Latest in Gear

Image credit:

Verizon prevents Galaxy Note 7 holdouts from making calls

There are 'thousands' still using the unsafe phone on the network.
723 Shares
Share
Tweet
Share
Save

When Verizon rolled out an update that disabled charging on remaining Galaxy Note 7 devices, that was all she wrote for the fire-prone smartphone, right? Apparently not. The carrier informs Fortune that there are still "thousands" of people still using the Note 7 on its network, and that it's taking some extreme measures to make those users reconsider their ways. Most notably, it's going to reroute their calls -- anything that isn't an emergency call will go straight to Verizon customer service. Big Red also says it may bill Note 7 owners for the price of the phone, which could cut especially deep when those who've already returned their phones actually received money back.

Those affected will certainly know that something's up. Owners are reporting that they've received text messages telling them that their phone will stop working in late January (the dates vary), and that they'll be charged if they don't return the phone within as little as 5 days. It's not certain that Verizon can charge customers under US recall rules, but the provider appears bent on trying.

It's not immediately clear how these owners managed to evade the charging update. We've reached out to Verizon to see if it can elaborate on what's happening, and you can look below for its current statement acknowledging the holdouts. However, not all Note 7 users are keeping their devices out of stubbornness. Verizon is asking users to return the phones in their original boxes, but that's not always an option -- the carrier may be leaving some customers no choice but to pay for the phone even if they do take it in. While there are certainly people who outright refuse to turn in their handsets (we've seen a few hoping to spoof phone IDs), you can't paint all of them with the same broad brush.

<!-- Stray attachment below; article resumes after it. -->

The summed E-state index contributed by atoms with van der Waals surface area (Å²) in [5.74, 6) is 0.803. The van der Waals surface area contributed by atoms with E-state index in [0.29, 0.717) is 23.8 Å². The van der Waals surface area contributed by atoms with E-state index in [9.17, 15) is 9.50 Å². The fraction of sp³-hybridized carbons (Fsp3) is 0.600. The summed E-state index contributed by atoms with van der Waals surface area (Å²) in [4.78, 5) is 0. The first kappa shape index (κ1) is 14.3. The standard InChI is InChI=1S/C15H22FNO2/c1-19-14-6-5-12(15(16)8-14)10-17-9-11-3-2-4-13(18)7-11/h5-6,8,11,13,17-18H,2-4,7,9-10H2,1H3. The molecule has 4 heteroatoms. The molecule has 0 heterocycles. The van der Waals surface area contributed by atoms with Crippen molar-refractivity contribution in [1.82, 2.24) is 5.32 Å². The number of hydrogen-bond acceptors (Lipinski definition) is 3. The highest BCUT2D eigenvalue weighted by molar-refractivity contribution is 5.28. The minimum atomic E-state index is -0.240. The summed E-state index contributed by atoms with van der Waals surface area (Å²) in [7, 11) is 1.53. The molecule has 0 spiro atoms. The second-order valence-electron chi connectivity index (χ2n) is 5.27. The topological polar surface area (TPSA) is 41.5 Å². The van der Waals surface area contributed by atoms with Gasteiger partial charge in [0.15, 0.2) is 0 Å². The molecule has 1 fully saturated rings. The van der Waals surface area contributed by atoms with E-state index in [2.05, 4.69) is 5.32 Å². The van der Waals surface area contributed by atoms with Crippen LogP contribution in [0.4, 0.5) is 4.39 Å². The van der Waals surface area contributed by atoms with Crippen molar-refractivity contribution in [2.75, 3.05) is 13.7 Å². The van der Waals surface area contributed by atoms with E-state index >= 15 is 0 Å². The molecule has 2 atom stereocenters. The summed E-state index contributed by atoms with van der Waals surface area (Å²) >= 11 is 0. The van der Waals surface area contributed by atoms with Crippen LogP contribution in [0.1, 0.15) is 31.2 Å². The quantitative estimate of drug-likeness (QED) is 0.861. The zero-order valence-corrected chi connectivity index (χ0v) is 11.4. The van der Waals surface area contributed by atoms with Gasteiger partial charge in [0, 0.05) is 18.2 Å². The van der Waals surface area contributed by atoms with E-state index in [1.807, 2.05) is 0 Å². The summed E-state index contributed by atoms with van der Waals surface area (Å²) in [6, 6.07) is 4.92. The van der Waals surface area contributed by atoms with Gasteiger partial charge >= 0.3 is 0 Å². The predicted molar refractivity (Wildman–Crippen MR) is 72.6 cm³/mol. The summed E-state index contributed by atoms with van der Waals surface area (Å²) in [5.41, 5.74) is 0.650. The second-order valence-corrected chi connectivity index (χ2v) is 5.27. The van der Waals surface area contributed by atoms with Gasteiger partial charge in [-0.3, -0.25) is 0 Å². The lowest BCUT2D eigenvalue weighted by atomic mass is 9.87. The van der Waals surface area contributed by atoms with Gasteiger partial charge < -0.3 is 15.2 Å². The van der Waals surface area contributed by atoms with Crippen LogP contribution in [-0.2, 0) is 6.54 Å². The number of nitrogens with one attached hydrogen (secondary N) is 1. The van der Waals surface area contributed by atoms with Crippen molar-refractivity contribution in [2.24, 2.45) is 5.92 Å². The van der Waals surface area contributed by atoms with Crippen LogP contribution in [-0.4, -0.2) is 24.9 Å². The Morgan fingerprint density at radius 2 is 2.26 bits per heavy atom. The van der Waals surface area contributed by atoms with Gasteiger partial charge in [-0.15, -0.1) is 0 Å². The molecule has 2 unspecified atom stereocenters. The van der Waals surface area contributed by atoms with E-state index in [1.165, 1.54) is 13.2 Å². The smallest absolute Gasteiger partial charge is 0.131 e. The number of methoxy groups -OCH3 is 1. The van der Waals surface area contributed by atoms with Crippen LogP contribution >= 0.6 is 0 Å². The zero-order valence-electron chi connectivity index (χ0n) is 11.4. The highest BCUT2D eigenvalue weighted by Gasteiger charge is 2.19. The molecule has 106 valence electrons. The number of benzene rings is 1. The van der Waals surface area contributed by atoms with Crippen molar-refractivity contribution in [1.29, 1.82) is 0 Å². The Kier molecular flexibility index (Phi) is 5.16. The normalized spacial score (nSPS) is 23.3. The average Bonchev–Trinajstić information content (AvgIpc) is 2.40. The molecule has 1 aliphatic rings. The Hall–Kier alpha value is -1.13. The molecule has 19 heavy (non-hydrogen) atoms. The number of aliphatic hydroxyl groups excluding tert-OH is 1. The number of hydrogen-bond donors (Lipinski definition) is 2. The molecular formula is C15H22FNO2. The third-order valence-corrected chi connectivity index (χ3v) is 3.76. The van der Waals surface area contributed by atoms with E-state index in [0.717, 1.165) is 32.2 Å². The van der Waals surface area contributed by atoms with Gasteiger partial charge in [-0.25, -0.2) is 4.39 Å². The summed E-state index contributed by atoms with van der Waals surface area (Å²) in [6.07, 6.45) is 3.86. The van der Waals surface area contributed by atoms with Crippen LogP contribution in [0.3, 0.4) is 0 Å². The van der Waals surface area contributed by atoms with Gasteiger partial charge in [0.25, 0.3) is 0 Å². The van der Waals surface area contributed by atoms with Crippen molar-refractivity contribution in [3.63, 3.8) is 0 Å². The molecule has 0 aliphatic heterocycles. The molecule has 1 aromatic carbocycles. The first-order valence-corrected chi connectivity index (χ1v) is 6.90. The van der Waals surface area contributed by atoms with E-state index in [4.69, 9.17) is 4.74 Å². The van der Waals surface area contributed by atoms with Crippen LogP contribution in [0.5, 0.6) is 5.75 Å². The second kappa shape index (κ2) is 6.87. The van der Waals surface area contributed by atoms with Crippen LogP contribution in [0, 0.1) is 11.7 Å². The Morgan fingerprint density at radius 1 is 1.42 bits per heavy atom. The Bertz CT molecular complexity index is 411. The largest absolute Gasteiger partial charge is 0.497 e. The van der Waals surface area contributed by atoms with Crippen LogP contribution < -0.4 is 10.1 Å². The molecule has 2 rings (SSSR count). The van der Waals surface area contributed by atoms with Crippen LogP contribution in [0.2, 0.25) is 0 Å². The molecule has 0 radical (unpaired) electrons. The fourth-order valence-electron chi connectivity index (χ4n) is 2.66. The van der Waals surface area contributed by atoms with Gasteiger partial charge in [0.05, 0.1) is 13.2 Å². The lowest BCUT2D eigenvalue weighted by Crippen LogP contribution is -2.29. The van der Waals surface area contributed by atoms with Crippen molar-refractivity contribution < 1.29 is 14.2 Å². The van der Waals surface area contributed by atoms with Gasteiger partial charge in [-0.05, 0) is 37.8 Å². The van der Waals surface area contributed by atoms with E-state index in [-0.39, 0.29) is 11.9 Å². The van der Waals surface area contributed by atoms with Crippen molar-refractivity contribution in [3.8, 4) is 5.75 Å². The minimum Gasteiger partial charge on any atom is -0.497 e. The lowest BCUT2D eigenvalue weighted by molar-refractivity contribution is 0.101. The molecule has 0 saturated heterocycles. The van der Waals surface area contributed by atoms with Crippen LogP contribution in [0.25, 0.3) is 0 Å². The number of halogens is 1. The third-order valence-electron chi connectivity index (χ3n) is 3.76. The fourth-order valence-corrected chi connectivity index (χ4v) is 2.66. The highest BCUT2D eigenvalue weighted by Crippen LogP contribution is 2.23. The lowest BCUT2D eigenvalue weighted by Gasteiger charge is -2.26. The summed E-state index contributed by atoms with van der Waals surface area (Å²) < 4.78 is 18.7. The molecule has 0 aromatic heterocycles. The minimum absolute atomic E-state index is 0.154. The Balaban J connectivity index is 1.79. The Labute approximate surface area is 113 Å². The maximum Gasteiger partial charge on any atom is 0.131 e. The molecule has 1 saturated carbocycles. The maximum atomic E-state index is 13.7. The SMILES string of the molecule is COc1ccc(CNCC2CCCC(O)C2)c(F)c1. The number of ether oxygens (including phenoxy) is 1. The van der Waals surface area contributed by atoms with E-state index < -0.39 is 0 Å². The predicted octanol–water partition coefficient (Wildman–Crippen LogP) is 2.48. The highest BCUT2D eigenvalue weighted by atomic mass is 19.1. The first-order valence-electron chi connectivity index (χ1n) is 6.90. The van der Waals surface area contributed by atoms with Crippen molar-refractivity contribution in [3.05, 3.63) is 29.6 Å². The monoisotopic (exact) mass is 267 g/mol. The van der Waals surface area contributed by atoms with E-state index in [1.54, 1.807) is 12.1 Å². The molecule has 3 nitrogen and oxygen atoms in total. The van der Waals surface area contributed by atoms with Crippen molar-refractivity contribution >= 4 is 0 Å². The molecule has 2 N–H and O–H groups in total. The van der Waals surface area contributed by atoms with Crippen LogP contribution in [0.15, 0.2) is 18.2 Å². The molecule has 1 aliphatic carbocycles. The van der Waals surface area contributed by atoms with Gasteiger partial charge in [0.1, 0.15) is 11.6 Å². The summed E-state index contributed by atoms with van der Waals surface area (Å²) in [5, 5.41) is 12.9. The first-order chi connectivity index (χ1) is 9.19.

"In spite of our best efforts, there are still customers using the recalled phones who have not returned or exchanged their Note 7 to the point of purchase. The recalled Note 7s pose a safety risk to our customers and those around them."

Verizon owns Engadget's parent company, Oath (formerly AOL). Rest assured, Verizon has no control over our coverage. Engadget remains editorially independent.

From around the web

ear iconeye icontext filevr